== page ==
From pests to weeds, there are plenty of things that can turn your backyard from a beautiful garden into a mess.
And while you might be tempted to look for a gardening service or harsh chemical to battle for supremacy over your yard, I’d like to share a solution that might surprise you.
The first “ingredient?” Chickens.
They’re good for a lot more than making eggs. If your yard is filled with weeds and pesky bugs, chickens will eat ’em both!
But the solution isn’t just to let your chickens loose in your yard – after all, you probably have a few specific problem areas where insects and weeds seem to converge and grow most commonly. And besides, you don’t want them pecking at your petunias, do you?
And that’s where our second ‘ingredient’ comes in…
Behold the chicken tunnel!
A chicken tunnel allows you to designate a specific path or area in your garden for your chickens to walk through. All you’ll need to make a chicken tunnel are some handyman/woman skills and the following supplies:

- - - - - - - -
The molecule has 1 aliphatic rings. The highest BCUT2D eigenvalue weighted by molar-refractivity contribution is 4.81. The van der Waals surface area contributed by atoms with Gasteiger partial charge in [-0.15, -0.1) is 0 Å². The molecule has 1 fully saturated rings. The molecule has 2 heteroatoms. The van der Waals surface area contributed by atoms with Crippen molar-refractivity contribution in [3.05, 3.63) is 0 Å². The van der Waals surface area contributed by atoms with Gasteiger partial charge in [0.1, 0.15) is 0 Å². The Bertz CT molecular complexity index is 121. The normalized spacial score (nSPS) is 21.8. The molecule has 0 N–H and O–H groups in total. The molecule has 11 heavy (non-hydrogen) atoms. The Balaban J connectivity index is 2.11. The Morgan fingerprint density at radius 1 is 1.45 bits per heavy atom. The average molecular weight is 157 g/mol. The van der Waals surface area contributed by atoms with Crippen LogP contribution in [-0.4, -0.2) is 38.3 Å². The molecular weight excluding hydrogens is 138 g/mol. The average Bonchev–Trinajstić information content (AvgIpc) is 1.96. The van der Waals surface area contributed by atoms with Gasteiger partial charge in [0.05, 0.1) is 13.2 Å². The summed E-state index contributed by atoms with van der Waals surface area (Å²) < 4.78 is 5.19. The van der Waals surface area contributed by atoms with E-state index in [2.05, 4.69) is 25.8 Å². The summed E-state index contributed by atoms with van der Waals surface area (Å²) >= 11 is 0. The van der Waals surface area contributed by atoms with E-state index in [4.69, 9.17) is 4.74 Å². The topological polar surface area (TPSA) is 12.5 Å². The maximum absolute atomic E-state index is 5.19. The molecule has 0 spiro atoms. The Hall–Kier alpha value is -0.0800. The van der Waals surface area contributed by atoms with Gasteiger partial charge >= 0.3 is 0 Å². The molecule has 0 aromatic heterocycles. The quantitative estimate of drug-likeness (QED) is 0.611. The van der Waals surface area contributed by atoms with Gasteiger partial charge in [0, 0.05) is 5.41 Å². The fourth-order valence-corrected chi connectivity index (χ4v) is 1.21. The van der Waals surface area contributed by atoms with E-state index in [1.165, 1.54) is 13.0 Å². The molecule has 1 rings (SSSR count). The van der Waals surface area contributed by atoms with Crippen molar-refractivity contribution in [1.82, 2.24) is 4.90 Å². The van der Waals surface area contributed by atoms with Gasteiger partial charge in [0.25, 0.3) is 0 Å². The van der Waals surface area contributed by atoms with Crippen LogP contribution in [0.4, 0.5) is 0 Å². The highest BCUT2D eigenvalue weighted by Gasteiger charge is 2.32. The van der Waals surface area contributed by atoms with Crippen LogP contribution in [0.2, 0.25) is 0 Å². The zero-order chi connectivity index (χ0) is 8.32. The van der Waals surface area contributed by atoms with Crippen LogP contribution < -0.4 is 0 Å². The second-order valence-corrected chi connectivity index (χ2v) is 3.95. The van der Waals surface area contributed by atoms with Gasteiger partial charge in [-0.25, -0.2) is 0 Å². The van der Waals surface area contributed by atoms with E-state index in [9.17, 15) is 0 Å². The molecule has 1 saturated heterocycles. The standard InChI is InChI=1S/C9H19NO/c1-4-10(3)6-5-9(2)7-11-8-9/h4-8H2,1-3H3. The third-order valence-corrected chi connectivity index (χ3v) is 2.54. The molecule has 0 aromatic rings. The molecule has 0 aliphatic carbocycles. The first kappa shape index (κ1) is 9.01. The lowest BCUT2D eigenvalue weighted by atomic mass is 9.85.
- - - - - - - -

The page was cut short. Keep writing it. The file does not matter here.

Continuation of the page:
- 4″ wire fencing
- 1″ thick wood slats
- Fridge shelves
- Wood screws
- A wire cutter
- A saw
- A drill
How To Assemble
You’ll of course want the radius of your tunnel to be larger than your average chicken to avoid forcing the animals to be cramped in a tight space. A few inches in all directions should provide more than enough room.
Once you have that measurement sorted out, you need to figure out how long your chicken tunnel will be.
Depending on the length required, prepare as many 4-foot planks of wood as necessary. For each pair of 4 foot planks, you’ll want three that match the measurement of your wire radius. These pieces will go in the middle to provide your chicken tunnel with support.
Four-foot segments are ideal, as they allow you to slightly curve your tunnel as needed (as shown in the photo above).
When you want your tunnel to end, tie your fridge shelves to the opening. A fridge shelf will also serve as the trap door that keeps your chickens in the coop when you want them to stay.
In addition to removing pests and weeds, your chickens will also fertilize the soil on which the tunnel is laid.
How cool is that? Instead of buying tons of fertilizer and doing a lot of work yourself, why not give your chickens something to fill their time with?
Featured Image: Good Home Design